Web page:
Lise opened her eyes wide and let the tears slide out, without looking any less pretty. Vi, however, was broadminded, and overlooked such things.

    `My boy's in the Merchant Navy,' she said, perceiving the real nature of the trouble. `What about yours?'

    `He's in France, he's with the French army. He is French.'

    `That's not so good.' Their thoughts moved separately to what must be kept out of them, helpless waves of flesh against metal and salt water. Vi imagined the soundless fall of a telegram through the letter-box. Her mother would say it was just the same as lassssst time but worse because in those days people seemed more human somehow and the postman was a real friend and knew everyone on his round.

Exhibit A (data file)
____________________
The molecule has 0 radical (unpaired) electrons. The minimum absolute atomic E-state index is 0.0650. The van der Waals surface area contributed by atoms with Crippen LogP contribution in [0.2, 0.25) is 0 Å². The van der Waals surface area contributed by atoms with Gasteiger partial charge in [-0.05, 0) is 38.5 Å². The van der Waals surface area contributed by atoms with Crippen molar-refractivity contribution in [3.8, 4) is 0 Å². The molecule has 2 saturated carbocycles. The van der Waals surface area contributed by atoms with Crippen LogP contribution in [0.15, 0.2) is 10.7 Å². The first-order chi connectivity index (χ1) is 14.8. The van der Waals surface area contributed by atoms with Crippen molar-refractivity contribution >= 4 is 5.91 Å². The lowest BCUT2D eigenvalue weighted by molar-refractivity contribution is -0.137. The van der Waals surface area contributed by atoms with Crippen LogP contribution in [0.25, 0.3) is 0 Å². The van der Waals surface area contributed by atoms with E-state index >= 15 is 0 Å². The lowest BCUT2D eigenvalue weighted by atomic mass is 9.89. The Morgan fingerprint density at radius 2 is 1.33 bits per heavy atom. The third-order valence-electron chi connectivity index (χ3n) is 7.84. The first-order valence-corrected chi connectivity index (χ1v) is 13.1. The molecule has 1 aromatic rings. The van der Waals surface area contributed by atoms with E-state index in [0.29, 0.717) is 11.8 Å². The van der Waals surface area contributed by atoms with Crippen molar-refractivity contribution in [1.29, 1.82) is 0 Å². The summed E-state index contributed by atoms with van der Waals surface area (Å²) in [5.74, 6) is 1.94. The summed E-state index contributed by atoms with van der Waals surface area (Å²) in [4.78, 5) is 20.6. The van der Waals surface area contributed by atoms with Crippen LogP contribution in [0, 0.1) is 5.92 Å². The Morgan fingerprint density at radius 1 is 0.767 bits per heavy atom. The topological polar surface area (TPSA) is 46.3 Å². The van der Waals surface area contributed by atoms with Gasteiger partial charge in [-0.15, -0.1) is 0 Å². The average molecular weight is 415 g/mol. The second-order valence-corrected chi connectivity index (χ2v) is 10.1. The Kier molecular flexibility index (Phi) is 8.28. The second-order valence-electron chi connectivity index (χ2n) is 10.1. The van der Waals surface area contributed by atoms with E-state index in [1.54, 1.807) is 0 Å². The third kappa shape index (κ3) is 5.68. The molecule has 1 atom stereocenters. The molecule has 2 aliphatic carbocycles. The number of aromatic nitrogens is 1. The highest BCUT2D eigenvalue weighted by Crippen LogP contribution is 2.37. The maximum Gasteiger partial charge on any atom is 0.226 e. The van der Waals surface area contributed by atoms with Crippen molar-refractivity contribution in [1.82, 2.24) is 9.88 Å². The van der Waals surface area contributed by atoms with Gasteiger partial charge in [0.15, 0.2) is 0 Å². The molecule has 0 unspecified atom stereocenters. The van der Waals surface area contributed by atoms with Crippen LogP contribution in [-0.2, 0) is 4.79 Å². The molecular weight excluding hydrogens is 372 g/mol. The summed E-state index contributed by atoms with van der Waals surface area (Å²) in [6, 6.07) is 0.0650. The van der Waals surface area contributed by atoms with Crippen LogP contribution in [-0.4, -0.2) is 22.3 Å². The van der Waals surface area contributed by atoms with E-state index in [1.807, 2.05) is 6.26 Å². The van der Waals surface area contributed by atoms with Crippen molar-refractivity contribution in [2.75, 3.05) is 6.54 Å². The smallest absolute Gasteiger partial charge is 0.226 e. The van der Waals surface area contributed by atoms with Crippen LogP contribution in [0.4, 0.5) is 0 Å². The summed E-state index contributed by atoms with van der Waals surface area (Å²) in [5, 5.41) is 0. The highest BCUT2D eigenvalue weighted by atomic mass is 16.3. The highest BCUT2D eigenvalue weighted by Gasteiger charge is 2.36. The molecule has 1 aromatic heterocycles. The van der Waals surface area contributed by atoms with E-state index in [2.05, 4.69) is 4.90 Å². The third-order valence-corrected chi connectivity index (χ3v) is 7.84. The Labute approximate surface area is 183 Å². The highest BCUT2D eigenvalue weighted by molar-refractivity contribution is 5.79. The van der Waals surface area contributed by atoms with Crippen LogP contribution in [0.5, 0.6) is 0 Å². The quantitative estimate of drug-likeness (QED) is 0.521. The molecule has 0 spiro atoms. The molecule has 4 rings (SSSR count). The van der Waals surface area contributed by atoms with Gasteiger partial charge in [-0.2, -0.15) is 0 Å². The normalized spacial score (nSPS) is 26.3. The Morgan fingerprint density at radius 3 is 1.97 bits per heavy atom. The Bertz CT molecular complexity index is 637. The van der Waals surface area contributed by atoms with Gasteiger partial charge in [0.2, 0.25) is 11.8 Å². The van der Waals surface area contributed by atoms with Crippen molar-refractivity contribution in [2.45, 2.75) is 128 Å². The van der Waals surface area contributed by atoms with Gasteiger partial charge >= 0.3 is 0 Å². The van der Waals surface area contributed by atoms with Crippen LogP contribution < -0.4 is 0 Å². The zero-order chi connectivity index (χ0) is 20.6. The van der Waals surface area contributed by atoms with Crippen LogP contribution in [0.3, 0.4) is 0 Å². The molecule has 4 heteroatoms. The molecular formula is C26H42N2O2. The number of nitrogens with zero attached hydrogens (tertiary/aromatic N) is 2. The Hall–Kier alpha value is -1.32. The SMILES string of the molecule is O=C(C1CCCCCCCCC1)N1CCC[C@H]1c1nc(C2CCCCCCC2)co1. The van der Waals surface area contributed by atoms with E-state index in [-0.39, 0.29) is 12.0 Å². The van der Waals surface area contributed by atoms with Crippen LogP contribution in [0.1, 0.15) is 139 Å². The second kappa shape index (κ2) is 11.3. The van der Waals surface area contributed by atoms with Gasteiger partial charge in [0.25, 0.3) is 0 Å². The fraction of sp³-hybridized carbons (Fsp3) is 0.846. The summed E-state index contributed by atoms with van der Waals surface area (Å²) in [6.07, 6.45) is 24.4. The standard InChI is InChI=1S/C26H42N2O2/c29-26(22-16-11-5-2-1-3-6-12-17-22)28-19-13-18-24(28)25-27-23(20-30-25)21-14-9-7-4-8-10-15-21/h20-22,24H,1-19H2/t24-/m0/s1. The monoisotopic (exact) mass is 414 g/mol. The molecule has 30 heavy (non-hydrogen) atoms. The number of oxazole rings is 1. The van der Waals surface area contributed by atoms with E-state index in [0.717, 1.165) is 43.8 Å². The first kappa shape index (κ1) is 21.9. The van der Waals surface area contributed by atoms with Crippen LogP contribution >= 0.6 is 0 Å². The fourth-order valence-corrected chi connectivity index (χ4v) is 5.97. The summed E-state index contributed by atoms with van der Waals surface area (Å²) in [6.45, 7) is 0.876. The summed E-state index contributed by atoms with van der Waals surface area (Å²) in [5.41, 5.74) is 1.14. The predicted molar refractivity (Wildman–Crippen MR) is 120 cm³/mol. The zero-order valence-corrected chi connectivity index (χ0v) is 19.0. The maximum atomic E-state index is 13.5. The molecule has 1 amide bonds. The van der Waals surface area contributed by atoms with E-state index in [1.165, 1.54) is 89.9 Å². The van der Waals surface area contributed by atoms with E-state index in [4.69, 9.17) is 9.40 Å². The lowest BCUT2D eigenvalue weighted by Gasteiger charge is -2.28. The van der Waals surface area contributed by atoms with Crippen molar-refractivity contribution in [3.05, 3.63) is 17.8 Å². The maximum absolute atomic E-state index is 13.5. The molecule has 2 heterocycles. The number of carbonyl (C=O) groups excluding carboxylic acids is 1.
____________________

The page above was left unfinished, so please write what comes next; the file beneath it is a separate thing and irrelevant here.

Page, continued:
`What's his name, then?'

    `Frédé. I'm partly French myself, did they tell you?'

    `Well, that can't be helped now.' Vi searched for the right consolation. `Don't worry if you get put on the IEP list. You won't stay there long. It keeps changing.'

    Mrs Milne rang down. `Is Miss Bernard there? Have I the name correct by the way? We're becoming quite a League of Nations. As she is new to the Department, RPD would like to see her for a few minutes when she comes off shift.'

    `We haven't even gone on yet.'

    Mrs Milne was accustomed to relax a little with Vi.